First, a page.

Demonstrating how important the technological choices we make, and the architectural planning we discussed earlier is to the overall API governance conversations. The services, tooling, and applications we adopt will either contribute or will not contribute to our governance practices. Potentially enforcing governance for all APIs as they move from development to production, in a way that teams cannot circumvent, and often times don’t even notice is occurring behind the scenes.


Augmenting the core technology, there are a number of orchestration practices we found that help quantify and enforce governance on the road from development to production. Dictating how code, artifacts, and other elements included as part of the API lifecycle move forward, evolve, or possibly get held back until specific requirements are met to meet wider governance criteria.

  • Pipeline — CI/CD services, tooling, and mindset have introduced a pipeline workflow for many teams, standardizing the API delivery process as an executable, repeatable, measurable pipeline that can be realized across any team.
  • Stages — The defining of clear stages that exist after development, but before production, requiring quality assurance, security reviews, compliance audits, and other relevant governance practices to be realized.
  • Hooks — Well defined pre and post-commit hooks for all service repositories, requiring that governance is applied throughout a service’s pipeline, and are the default for all services, no matter which organization they emerge from.
  • Devops — Pushing that all teams are competent and skilled enough to execute on behalf of their services from beginning to end, owning and executing at every stage of the life cycle. Reducing the need for reliance on special teams, and eliminating bottlenecks.
  • Logging — Identifying the logging capabilities of the entire stack for each service being delivered. Making sure logging is turned on for everything, and all logs are shipped to a central location for auditing, and when possible real-time analysis and response.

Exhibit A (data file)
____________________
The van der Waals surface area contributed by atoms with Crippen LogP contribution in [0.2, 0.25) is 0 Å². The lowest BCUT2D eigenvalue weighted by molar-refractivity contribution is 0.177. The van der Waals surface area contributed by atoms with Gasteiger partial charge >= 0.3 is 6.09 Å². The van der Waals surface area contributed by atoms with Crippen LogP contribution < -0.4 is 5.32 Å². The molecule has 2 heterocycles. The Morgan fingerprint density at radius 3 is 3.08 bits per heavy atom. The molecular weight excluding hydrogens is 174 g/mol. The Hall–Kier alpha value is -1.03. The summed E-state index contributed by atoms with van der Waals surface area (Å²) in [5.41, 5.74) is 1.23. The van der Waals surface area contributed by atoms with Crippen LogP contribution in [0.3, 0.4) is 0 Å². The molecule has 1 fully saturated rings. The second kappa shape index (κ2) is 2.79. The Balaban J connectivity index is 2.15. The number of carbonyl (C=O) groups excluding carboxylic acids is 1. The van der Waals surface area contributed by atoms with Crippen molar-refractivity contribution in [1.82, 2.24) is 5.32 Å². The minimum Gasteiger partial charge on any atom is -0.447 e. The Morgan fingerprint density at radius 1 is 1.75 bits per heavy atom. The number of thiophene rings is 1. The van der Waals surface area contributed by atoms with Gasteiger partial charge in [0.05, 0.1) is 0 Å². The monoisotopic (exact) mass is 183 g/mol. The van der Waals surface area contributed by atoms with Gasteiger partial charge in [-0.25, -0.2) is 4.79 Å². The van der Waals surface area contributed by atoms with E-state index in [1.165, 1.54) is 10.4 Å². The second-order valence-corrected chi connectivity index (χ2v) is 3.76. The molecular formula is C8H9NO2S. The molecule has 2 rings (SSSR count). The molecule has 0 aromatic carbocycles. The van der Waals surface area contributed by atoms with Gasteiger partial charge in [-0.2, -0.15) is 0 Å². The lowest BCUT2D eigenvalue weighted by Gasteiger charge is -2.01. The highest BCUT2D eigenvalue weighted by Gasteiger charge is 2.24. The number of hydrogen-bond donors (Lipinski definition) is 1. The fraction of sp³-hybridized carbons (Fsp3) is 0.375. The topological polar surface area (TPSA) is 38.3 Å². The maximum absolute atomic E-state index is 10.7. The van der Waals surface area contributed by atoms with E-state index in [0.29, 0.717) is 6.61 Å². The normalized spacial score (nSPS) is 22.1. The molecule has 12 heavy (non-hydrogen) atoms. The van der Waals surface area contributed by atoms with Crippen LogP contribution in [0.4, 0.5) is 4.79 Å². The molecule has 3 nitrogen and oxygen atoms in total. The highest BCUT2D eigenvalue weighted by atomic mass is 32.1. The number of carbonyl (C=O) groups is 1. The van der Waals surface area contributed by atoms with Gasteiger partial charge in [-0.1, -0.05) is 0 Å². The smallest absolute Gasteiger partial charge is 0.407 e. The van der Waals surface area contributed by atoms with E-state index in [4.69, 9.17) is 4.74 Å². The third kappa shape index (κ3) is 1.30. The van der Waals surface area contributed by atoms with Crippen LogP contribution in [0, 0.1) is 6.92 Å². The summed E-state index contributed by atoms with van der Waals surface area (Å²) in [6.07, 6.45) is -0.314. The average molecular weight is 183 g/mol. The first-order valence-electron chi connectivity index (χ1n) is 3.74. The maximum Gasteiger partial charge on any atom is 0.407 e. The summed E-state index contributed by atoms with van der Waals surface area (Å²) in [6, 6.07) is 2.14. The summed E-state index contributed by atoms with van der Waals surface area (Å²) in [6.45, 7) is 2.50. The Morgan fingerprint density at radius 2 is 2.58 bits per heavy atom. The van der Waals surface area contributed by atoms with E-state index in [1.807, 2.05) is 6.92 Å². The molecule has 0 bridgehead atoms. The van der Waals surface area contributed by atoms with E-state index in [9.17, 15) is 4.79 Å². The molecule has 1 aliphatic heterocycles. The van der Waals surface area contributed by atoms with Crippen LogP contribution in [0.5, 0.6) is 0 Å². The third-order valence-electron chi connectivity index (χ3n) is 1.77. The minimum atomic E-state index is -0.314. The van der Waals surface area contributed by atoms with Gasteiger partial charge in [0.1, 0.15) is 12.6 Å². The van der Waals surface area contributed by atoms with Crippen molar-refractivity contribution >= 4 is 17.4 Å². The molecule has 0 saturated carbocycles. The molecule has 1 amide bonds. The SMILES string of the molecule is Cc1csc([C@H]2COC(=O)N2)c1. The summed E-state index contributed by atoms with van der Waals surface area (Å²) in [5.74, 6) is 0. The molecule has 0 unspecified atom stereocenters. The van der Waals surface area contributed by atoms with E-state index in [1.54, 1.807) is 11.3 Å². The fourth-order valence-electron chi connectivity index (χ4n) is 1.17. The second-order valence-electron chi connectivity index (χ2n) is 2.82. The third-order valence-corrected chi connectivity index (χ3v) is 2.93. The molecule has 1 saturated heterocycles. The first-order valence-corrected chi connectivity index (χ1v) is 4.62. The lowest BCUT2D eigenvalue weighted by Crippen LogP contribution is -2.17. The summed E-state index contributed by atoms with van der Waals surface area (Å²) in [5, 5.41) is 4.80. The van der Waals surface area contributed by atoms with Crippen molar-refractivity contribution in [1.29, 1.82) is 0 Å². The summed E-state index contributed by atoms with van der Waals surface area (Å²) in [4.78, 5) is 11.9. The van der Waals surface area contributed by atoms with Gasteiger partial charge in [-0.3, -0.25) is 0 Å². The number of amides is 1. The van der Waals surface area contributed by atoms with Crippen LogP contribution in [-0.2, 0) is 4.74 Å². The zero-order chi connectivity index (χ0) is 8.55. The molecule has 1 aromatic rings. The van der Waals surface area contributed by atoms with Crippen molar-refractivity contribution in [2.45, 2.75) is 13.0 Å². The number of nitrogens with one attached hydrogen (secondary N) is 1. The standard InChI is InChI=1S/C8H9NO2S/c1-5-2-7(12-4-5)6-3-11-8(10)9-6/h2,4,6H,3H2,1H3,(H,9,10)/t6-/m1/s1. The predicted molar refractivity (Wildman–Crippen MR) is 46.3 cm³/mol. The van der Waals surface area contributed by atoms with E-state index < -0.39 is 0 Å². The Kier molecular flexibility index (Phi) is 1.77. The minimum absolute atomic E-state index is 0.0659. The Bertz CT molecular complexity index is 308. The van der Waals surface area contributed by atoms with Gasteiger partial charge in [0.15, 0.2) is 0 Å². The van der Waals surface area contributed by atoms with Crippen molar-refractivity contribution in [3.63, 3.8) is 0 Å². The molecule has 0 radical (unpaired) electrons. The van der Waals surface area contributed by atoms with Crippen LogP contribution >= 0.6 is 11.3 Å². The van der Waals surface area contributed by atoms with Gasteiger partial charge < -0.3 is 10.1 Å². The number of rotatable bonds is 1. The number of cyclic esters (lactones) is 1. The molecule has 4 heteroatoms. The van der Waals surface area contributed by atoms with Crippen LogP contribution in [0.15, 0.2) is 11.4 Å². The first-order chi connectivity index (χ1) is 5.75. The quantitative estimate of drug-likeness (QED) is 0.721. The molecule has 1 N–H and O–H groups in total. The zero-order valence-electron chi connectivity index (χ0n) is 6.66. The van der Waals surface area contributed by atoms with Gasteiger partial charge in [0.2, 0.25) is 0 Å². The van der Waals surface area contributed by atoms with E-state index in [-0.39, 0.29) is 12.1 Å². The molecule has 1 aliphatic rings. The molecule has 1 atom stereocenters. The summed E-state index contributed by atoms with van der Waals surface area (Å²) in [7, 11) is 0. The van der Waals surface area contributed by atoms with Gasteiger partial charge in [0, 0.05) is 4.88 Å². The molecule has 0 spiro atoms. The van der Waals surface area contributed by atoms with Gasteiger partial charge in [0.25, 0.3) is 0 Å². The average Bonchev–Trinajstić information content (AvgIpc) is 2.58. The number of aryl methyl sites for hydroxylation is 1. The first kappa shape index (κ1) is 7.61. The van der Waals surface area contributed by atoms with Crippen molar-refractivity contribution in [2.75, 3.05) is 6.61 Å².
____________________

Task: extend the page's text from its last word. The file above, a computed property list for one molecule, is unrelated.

Orchestration provides some clarity on the automation side of moving services from development to production, while also enforcing governance along the way. Allowing for an assembly line delivery of consistent services, and the iteration of each version, in alignment with the overall governance strategy. Reducing the chance for human error and increasing the chance for consistent execution of the enterprise API strategy at scale across many different teams.

Beyond the technology, the legal department should have a significant influence over APIs going from development to production. Providing a structured framework that can generally apply across all services easily, but also providing granular level control over the fine-tuning of legal documents for specific services and use cases. With a handful of clear building blocks in use to help govern the delivery of APIs from the legal side of the equation.

  • Terms of Services — Have universally applicable and modular as well as possibly machine-readable and human-readable terms of service governing all services from a central location.
  • Privacy Policy — Have universally applicable, and modular, as well as possibly machine readable, and human-readable privacy governing all services from a central location, protecting all platform users from harm.
  • Security Policy — Provide a comprehensive security policy that governs how services are secured, reflecting the technologies, checklists, tooling, and reviews that are in use by all team members, providing an overview for all stakeholders to understand.
  • Licensing — Establish clear code, data, and interface licensing to be used across the entire API stack, allowing developers to properly license their services, as well as understand the provenance for the systems and services they depend on.
  • Server Level Agreements — Have universally applicable, modular, as well as possibly machine readable, and human-readable service level agreement (SLA) that can be applied across all services, measured, and reported upon as part of wider governance strategy.
  • Scopes — Define and publish the OAuth access scopes as part of a formal set of legal guidance regarding what data is accessible via services, and the role users and developers play in managing scope that is defined by the platform.

The legal department will play an important role in governing APIs as they move from development to production, and there needs to be clear guidance for all developers regarding what is required. Similar to the technical and business elements of delivering services, the legal components need to be easy to access, understand, and apply, but also make sure and protect the interests of everyone involved with the delivery and operation of enterprise services.

Stay tuned for part six: Making APIs Available to Consumers.

integration ,api governance ,public sector ,private sector ,production ,virtualization ,analysis